Plutonium er det 94. grundstof i det periodiske system, og har det kemiske symbol Pu, som dannes af uran i atom-reaktorer. Et halvt kilo af stoffet ville teoretisk kunne give hvert eneste menneske på jorden lungekræft. Er et nødvendigt led i produktion af kernevåben. Plutonium fremstilledes første gang i 1940, og først derefter har man fundet det i naturen, dog kun i ganske ringe mængde.
Verdens lagre af plutonium er voksende.
Mellem 1944 og 1994, skønner Energiministeriet, at De Forenede Stater producerede og erhvervede i alt 111,4 tons plutonium, skriver forskeren Robert Alvarez.
Tæt ved Tokio er der plutoniumartikler i havet som 'matcher amerikanske kernevåbensprængninger mellem 1946 og 1958 ved Bikini-atollen i Stillehavet, skriver Berlingske Tidende, 08/06/2004.
Under den kolde krig udsatte den amerikanske regering tusindvis af menneskelige forsøgskaniner med radioaktive gifte, herunder 18 amerikanere som fik sprøjtet plutonium direkte ind i deres blodårer. I en skole i Massachusetts blev 73 handikappede børn madet med havregryn bestrålet med radioaktive isotoper.
In an upstate New York hospital, an eighteen-year-old woman believing she was being treated for a pituitary disorder, was injected with plutonium. At a Tennessee clinic, 829 pregnant women were served "vitamin cocktails" containing radioactive iron, as part of their regular treatment. No these are not acts of terrorism by common criminals. These are just some of the secret human radiation experiments that the U.S. government conducted on unsuspecting Americans for decades as part of its atom bomb program.
In a gruesome plot that spanned 30 years, doctors and scientists working with the US atomic weapons program, exposed thousands of unwilling and unknowing Americans to radiation poisoning to study its effects. For years, the experiments by the U.S. government and the identities of their human guinea pigs were covered up. Then after a six-year investigation, investigative reporter Eileen Welsome uncovered the names of 18 people who were injected with plutonium in the 1940s without their knowledge by federal government scientists.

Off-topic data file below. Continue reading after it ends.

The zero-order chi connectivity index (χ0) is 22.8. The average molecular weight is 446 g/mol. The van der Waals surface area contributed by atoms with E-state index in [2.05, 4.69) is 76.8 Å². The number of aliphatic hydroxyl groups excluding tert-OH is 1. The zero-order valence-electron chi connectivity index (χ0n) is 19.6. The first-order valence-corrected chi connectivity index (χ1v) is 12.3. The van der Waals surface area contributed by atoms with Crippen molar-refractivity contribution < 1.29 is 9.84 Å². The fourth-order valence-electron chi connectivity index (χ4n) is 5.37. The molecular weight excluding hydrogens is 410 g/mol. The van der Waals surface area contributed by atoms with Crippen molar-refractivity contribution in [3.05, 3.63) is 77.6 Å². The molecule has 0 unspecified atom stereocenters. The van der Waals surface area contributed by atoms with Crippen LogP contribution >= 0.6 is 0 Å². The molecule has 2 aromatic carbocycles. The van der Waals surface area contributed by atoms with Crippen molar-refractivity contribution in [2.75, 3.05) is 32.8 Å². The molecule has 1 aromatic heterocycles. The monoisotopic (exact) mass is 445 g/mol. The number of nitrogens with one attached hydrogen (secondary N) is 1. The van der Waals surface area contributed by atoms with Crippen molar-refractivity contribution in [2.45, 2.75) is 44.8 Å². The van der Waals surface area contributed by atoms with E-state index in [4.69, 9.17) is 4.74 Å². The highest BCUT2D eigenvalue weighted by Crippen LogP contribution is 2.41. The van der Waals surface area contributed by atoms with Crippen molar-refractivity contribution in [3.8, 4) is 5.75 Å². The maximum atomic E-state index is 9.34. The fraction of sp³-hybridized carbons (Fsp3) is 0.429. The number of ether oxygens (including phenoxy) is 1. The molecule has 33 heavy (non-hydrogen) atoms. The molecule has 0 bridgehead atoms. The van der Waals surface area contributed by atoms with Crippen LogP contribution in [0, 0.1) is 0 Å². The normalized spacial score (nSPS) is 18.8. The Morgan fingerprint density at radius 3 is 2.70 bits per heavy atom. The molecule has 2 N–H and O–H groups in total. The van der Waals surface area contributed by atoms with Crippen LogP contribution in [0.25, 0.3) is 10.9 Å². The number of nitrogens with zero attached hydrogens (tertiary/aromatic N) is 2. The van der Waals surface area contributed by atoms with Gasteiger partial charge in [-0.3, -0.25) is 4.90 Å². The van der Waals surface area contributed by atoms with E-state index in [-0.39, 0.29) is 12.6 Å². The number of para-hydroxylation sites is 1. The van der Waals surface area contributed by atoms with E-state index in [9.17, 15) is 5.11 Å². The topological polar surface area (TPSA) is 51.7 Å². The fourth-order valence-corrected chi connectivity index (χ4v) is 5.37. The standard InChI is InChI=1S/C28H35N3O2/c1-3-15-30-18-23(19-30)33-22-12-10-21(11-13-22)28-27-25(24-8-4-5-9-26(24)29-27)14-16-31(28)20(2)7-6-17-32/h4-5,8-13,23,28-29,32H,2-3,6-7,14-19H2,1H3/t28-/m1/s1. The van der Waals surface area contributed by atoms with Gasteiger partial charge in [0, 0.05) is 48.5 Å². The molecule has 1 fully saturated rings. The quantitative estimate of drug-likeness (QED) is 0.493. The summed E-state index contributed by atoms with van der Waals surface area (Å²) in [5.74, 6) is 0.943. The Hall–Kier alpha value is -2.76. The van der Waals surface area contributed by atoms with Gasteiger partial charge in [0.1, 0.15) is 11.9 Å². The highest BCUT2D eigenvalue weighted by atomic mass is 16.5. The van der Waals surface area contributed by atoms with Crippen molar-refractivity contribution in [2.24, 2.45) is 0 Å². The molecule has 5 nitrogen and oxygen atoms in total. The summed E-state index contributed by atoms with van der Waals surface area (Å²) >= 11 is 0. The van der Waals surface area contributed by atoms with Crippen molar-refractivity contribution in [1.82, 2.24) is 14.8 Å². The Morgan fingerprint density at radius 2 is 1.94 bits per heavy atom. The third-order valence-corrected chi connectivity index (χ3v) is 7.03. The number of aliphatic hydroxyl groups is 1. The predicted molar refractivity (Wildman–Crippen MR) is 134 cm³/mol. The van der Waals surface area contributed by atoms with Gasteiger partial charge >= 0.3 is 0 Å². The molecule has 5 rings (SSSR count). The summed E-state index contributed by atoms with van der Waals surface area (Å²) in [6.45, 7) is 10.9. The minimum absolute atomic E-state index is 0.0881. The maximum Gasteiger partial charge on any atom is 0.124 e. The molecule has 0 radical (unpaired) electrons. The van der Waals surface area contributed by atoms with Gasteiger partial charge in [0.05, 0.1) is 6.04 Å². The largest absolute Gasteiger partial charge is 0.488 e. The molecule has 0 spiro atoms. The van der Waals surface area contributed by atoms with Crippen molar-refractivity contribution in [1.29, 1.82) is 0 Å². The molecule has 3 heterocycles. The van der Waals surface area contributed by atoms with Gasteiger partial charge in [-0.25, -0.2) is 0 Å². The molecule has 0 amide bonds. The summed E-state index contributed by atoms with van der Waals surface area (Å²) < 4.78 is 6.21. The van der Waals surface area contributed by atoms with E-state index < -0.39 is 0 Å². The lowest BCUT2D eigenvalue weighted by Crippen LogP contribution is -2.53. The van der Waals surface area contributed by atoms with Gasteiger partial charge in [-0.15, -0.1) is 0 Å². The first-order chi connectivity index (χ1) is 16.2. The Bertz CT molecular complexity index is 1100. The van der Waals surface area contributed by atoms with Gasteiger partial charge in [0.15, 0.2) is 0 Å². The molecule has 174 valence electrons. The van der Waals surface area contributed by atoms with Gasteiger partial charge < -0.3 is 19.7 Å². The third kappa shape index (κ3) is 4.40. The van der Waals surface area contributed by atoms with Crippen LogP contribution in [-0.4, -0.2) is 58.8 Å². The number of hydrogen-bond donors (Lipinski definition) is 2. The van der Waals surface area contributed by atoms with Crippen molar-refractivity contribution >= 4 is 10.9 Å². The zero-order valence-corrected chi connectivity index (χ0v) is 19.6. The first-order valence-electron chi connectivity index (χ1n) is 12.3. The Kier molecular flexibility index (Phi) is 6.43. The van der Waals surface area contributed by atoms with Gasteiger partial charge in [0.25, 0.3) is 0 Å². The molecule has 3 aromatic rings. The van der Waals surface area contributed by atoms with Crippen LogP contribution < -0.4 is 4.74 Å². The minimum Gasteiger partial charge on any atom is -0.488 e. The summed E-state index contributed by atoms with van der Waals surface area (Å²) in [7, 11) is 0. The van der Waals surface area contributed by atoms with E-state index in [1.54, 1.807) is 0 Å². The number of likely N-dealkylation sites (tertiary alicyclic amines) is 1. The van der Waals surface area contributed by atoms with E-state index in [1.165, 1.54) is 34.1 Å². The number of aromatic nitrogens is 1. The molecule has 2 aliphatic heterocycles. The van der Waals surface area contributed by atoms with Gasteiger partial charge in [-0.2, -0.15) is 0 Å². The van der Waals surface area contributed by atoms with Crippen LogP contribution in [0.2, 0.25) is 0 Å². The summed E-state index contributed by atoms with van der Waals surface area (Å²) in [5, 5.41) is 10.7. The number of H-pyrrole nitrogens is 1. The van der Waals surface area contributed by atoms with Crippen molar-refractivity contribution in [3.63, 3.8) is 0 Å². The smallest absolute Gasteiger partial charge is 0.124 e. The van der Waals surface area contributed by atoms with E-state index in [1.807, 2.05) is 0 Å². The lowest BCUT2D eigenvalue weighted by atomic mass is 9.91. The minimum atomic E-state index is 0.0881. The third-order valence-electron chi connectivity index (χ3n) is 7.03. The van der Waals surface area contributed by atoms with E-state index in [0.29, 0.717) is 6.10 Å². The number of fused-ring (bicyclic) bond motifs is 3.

Plutonium is very hazardous to human health and the environment and requires extensive security because of its potential use in a nuclear weapon. The Department of Energy (DOE) stores about 50 metric tons of plutonium that is no longer needed by the United States for nuclear weapons. DOE cannot yet consolidate its excess plutonium at SRS for several reasons. First, DOE has not completed a plan to process the plutonium into a form for permanent disposition, as required by the National Defense Authorization Act for Fiscal Year 2002. Without such a plan, DOE cannot ship additional plutonium to SRS. Second, SRS cannot receive all of the plutonium from DOE’s Hanford Site because it is not in a form SRS planned to store. Specifically, about one-fifth of Hanford’s plutonium is in the form of 12-footlong nuclear fuel rods, which Hanford had planned to ship intact to SRS as part of its efforts to accelerate the cleanup and demolition of its closed nuclear facilities. However, SRS’s storage plan called for storing DOE’s standard storage containers and not intact fuel rods. Recent changes in DOE’s security requirements have complicated SRS’s storage plans by eliminating one facility that DOE planned to use to store plutonium. Until DOE develops a permanent disposition plan, additional plutonium cannot be shipped to SRS and DOE will not achieve the cost savings and security improvements that consolidation could offer. Continued storage at Hanford will cost an additional approximately $85 million annually and will threaten that site’s achievement of the milestones in its accelerated cleanup plan. In addition, DOE lacks the capability to fully monitor the condition of the plutonium necessary to ensure continued safe storage. The facility at SRS that DOE plans to use to store plutonium lacks adequate safety systems to conduct monitoring of storage containers. Without a monitoring capability, DOE faces increased risks of an accidental plutonium release that could harm workers, the public, and/or the environment.